A lighter rim and spokes would offset the weight of the hub a bit, as would a slightly more sporty tyre choice. The Tioga Comodo tyres are good all-round rubber that’ll cope with towpaths and rougher tracks, as well as city tarmac. They’re quite heavy though, and if you’re not going to venture off-road you’d be better off with a faster-rolling slick, such as Continental’s Sport Contact or Schwalbe’s City Jet.
The Courier Nexus won’t suit everyone, but it seems from the other options in the range that Edinburgh are well aware of that. The 26in derailleur model and 700c versions are lighter and quicker, but the Nexus is great for anyone who wants a low- maintenance bike about town. It’s nimble enough to handle the traffic, and sensibly specced for trouble-free riding day in, day out. It’s not the quickest, and the firm ride can beat you up a bit on rougher roads, but it’s a sturdy utility bike you can rely on. Fit some mudguards and you’ve got yourself some excellent short-distance transport. Considering how much the Nexus hub costs on its own, the bike is very good value too.
Carrera Subway 8, £399 (+44(0)8457 626625 www.halfords.com) The Subway 8 is good value with Nexus drum brakes, a suspension seatpost and adjustable stem. Kona Smoke, £300 (+44 (0)1179 825500 www.konabikes.co.uk) P2 forks and a chromoly frame make for a lively ride, and you get a 24- speed Shimano transmission and mudguards. Ridgeback Tempest, £369 (www. ultimatepursuits.co.uk) The Tempest packs Shimano discs and a 24-speed transmission, with fast Conti slicks. It’s aimed toward a faster and longer commute.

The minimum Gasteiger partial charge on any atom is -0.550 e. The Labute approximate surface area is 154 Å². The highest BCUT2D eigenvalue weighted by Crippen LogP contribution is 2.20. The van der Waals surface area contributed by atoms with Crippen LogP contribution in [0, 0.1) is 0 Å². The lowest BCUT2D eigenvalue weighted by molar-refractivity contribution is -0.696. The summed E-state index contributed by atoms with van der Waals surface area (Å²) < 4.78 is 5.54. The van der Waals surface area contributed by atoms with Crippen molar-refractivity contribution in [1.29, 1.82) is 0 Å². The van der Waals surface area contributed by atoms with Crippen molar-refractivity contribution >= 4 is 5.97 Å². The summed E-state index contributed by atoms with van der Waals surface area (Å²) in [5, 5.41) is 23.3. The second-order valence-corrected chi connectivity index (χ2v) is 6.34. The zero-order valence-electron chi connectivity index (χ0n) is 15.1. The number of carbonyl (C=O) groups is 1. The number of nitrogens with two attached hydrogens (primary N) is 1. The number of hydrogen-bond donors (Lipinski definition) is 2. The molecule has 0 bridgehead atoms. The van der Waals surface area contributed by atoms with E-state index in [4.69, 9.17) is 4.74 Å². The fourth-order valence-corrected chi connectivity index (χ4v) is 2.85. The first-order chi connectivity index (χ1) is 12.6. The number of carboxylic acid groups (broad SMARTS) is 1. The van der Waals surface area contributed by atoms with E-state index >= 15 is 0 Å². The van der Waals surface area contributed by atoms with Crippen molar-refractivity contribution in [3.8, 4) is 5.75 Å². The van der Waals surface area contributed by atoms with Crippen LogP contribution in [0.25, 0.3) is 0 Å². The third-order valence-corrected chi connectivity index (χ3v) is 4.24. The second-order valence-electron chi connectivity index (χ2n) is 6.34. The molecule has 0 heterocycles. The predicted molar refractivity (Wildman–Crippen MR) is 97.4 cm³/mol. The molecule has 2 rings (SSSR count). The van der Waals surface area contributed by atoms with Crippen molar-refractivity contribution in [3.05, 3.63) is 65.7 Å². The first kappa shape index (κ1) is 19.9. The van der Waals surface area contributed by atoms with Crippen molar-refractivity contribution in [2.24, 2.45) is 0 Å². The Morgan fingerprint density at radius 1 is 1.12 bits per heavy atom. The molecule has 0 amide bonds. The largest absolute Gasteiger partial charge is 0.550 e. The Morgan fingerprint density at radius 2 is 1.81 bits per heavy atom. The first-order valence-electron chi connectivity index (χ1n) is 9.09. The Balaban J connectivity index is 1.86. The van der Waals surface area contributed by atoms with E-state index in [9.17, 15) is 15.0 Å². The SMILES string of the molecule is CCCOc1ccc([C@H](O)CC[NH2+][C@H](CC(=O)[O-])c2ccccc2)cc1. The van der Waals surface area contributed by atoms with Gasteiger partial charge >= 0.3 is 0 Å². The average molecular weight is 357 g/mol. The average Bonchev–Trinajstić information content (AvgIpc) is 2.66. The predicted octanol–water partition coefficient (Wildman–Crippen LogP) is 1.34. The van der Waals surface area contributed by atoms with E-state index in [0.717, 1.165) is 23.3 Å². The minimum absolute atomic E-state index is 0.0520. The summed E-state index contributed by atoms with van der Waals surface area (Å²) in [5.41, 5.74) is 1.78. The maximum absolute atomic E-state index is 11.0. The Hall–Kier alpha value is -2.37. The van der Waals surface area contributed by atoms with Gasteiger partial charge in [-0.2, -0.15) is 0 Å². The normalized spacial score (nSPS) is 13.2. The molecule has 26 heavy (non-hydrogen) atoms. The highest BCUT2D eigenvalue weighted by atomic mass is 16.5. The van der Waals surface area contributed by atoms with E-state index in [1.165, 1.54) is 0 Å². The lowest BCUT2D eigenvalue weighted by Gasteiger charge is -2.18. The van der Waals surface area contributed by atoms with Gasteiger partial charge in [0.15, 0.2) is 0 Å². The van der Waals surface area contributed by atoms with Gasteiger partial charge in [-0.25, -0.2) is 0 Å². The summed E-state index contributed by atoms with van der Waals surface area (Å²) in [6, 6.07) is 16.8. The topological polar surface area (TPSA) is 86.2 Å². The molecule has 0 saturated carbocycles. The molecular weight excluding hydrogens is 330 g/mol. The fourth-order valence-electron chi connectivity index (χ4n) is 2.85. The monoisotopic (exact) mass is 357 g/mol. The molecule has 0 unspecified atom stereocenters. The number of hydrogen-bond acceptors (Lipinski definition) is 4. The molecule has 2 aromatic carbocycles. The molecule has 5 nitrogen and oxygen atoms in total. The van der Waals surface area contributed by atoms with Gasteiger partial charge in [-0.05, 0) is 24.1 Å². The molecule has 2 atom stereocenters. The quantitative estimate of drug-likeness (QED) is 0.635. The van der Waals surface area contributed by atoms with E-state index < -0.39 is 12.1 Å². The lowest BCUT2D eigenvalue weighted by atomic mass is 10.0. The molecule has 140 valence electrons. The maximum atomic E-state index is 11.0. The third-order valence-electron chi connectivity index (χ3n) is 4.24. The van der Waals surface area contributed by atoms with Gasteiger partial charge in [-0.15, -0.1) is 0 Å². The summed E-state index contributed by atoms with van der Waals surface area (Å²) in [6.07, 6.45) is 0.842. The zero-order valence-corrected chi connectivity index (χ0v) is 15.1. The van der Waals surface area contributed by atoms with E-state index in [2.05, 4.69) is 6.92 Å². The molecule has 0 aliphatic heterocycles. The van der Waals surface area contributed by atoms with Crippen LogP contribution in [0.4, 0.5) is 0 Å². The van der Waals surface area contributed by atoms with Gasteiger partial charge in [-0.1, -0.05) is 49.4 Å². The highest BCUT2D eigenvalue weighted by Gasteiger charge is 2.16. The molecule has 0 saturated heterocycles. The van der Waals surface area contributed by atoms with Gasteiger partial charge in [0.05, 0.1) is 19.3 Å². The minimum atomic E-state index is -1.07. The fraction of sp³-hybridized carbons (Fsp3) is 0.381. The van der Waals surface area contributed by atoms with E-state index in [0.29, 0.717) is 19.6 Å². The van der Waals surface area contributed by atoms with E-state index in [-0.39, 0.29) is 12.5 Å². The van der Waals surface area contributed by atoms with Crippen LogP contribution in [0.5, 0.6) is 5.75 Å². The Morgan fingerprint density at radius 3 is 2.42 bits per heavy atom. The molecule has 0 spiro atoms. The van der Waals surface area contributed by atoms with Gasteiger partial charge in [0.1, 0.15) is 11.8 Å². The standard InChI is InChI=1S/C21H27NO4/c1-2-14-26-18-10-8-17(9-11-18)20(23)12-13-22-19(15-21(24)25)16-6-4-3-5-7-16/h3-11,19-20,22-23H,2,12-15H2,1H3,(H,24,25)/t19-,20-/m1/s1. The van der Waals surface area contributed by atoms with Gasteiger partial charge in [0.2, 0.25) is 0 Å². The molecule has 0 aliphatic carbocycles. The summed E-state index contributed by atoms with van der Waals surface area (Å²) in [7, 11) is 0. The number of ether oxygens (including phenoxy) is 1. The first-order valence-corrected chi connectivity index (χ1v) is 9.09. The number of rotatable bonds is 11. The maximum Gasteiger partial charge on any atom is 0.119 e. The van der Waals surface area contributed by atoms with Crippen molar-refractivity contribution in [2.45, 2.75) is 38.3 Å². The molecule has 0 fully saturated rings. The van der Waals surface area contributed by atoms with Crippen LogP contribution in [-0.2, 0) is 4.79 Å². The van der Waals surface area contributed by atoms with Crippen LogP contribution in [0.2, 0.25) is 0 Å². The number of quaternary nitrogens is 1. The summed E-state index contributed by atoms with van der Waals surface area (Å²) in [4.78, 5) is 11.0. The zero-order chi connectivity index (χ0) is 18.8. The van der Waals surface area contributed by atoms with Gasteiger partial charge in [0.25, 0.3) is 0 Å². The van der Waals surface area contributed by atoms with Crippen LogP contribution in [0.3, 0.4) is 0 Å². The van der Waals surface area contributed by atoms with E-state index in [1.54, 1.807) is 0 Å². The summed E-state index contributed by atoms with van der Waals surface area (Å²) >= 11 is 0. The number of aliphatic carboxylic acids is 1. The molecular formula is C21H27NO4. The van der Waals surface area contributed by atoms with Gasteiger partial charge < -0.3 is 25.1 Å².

Hub gear – A hub gear unit uses cyclical gears inside the hub body to transfer drive from the chain to the wheel. Different gear combinations are selectable, giving between three and 14 speeds depending on the model
Micro-adjust seatpost – Allows minute adjustment of the saddle’s horizontal level
Bottle bosses – Mounts on the frame for attaching bottle cages to.
|Bottom Bracket Height (in)||11|
|Seat Tube (in)||18.1|
|Rear Tyre Size||26x1.5|
|Front Tyre Size||26x1.5|
|Available Sizes||18 Inches 20 Inches 22 Inches|
|Top Tube (in)||23.6|
|Standover Height (in)||29.9|
|Shifters||Nexus 8 speed|
|Rear Wheel Weight (kg)||1.79|
|Front Wheel Weight (kg)||3.59|
|Frame Material||7005 Aluminium|